Here is where it once again becomes traumatic for me and only me… shocker… I would like to open with the fact that I began trying to get settled and moved in around 1PM and did not finish getting unpacked until 1AM. I was alone for a good while before my roommate arrived, and had only unpacked half way when she arrived around three. As I was trying to decide where to place things I heard the key pad on our front door beeping. Knowing the situation that was occurring well, as I had experience the same thing that morning, I walked to open the door for her. (In our defense, no one explained how to work the doors during orientation.) Turning the door knob and revealing myself at the door, I received a short scream. She didn’t expect me to be there. Laughing at our situation, I explained the key pad to her, and we formed a quick bond. From that point on we talked and joked about everything – except the things normal roommates would talk about on their first meeting, as we realized in the coming days – until she went out with friends she had met in quarantine, leaving me once again to my own devices. (Because it is worth mentioning she had basically moved in in under 1 hour, while I had yet to finish another suitcase.) This led to my own personal spiral as I was now alone again, and Manny had already met some people and gone out for the night(in his defense he did invite me). I became anxious about the fact that I did not have “essentials,” aka a pillow, blankets, hangers – basically anything that meant I could not sleep properly or have all of my things put away by the end of the night. So, I planned to make a trip to Diaso and E-Mart – both recommended to me by my favorite person ever back home when I called her from 1-2AM CST while I was freaking out and she was studying (Love you Littlebit <3). But before I tried to make it to Sinchon on my own in order to go there, I ran down to the Housing Office because I heard they were renting blankets. When I arrived, I also saw they were giving out pillows for free. I grabbed both, paying the 3,000 won, just to make sure I had each item, even though I planned on looking for both at the store. This brought some peace of mind. After paying for a taxi to go somewhere I could walk to in less time, which I found out later that night, I arrived at E-Mart. Let’s end that part of the story at it was traumatic to say the least. That store still stresses me out…anyway. I then walked to Daiso, grabbed the remaining things I needed, and grabbed a cab back home.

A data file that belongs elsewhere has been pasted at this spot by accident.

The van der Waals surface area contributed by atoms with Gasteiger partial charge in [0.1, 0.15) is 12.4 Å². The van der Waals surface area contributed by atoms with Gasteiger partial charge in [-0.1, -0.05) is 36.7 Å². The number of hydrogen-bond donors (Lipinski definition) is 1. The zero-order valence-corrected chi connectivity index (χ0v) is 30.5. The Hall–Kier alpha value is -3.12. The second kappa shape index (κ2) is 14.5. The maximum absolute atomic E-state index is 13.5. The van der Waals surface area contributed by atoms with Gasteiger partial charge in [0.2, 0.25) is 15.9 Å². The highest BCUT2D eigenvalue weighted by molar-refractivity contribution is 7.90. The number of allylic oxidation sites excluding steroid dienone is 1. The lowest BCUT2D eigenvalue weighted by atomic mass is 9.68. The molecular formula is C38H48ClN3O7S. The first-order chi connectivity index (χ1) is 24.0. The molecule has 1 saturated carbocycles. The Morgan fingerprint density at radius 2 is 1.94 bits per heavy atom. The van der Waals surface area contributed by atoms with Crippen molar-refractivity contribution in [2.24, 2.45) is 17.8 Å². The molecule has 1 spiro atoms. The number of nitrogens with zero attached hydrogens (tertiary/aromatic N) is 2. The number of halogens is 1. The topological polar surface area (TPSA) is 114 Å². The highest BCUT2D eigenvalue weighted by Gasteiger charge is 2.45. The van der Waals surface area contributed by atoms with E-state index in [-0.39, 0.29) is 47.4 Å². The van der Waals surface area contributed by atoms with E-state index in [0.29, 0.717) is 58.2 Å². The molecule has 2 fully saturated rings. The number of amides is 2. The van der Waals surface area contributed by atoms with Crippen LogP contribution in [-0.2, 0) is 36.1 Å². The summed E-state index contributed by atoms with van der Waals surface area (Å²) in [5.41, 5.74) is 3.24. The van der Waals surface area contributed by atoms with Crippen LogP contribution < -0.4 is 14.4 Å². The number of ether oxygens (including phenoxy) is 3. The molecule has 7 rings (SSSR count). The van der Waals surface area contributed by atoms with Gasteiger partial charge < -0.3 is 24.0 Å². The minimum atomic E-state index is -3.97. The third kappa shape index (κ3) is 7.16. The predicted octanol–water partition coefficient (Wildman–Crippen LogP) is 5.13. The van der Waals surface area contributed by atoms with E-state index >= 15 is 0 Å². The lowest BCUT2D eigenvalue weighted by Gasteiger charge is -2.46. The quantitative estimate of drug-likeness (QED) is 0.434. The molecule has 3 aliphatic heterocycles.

My side of the room (post-breakdown, pre-post-breakdown clean up)

Having basically everything at this point, I felt much better. Later that night I met Seth and went for a walk, on which he showed me how to walk to Sinchon… in under three minutes. Now all that’s left of my traumatic story is that there have been never ending pieces of paper work I have had to submit – anything from ARC documents to setting up a Korean bank account. (Fast forward to current time Jacqueline, all of this is now done and all that’s left to do is wait!!!) The only other scary/stressful thing that happened was signing up for classes. Manny, Hayley – my roommate – and I got up early to meet and get ready to register. I had four options for classes and only needed three. Luckily I got into three with little to no problem except that I was in Syntax instead of Korean Language and Culture, and I REALLY didn’t want to take Syntax, especially because it would make me have class on Friday. Fast forward a few days to the add/drop period… The night before it started I noticed they added more seats to the class I did want, so right in the middle of my Korean class on the first day – sorry professor – I made sure I added Language and Culture to my schedule. I am now in all the classes I wanted to be in from the start, and so far they aren’t too bad!!! I’m taking Korean 2, Practical Korean 2, and Korean Language and Culture, and only have classes Monday through Thursday. So far my only complaint is that both of my Korean language courses are just under THREE HOURS long, and I have Korean 2 everyday at 8AM.